UK-based scientists from BAE Systems and the University of Surrey have discovered that patterned graphene sheets, inspired by moths’ eyes, could be used to capture light to produce energy or power sensors, and could also be used to develop smart wallpaper capable of powering Internet of Things applications.
The researchers claim that the newly developed material is the most light-absorbent substance for its weight developed to date, and drastically improves the efficiency of traditional graphene. They explain that graphene typically absorbs just 2.3% of incidental light; However, their new version of the material could collect as much as 90% more waste light and heat to produce more energy. The difference is a new technique which grows graphene around a textured metallic surface.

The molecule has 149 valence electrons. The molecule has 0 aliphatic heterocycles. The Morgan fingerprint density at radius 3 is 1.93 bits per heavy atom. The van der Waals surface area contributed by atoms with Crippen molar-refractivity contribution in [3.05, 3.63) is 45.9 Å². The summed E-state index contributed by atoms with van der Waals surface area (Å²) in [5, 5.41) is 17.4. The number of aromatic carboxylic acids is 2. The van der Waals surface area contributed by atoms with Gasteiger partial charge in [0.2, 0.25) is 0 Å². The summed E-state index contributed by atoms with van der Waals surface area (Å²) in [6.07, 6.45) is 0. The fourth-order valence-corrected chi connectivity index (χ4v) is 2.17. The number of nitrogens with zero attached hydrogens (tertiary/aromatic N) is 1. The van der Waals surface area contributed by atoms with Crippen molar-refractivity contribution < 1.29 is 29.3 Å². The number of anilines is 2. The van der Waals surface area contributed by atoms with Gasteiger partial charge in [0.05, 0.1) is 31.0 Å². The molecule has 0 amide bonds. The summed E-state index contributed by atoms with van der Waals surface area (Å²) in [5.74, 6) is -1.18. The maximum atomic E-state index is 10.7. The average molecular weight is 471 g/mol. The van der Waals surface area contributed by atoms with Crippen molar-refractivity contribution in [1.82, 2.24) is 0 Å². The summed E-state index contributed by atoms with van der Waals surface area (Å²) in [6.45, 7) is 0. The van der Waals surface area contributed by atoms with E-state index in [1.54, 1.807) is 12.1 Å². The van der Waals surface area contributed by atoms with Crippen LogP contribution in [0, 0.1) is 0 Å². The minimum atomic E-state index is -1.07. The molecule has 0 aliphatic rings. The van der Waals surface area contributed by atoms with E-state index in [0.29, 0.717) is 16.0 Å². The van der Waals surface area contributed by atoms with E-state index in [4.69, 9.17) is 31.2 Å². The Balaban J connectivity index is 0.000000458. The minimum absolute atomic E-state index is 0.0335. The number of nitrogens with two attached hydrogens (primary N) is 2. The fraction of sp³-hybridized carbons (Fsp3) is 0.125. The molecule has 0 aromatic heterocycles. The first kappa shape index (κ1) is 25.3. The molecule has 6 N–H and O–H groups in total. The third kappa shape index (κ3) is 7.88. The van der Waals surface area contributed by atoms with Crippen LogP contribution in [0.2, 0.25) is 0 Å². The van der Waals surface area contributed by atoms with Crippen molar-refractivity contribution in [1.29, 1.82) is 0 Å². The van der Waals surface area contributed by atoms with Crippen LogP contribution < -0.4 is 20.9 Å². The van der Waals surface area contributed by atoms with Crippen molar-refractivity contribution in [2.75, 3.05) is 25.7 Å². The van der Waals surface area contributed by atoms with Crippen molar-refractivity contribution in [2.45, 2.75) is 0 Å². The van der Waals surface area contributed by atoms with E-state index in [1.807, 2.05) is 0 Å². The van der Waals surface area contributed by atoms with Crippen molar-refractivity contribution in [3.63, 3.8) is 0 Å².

It appears that moths’ eyes have microscopic patterning that allows them to see in very dim conditions. They function by directing light towards the center of the eye while also eliminating reflections. The researchers realized that enhancing graphene's ability to collect heat and light would help it reach its full potential in future technological innovations such as smart wallpaper or windows, solar cells, sensors, or energy harvesters for Internet of Things instruments. Thus, the process in this study, known as nanotexturing, was inspired by this property of moths’ eyes to create an ultrathin version of the material by using nano-patterns to localize light into the narrow area between the textured surface of the graphene.
The researchers state that their next step is to incorporate this material in a variety of existing and emerging technologies, and that they are very excited about the potential to exploit this material in existing optical devices for performance enhancement, whilst looking towards new applications.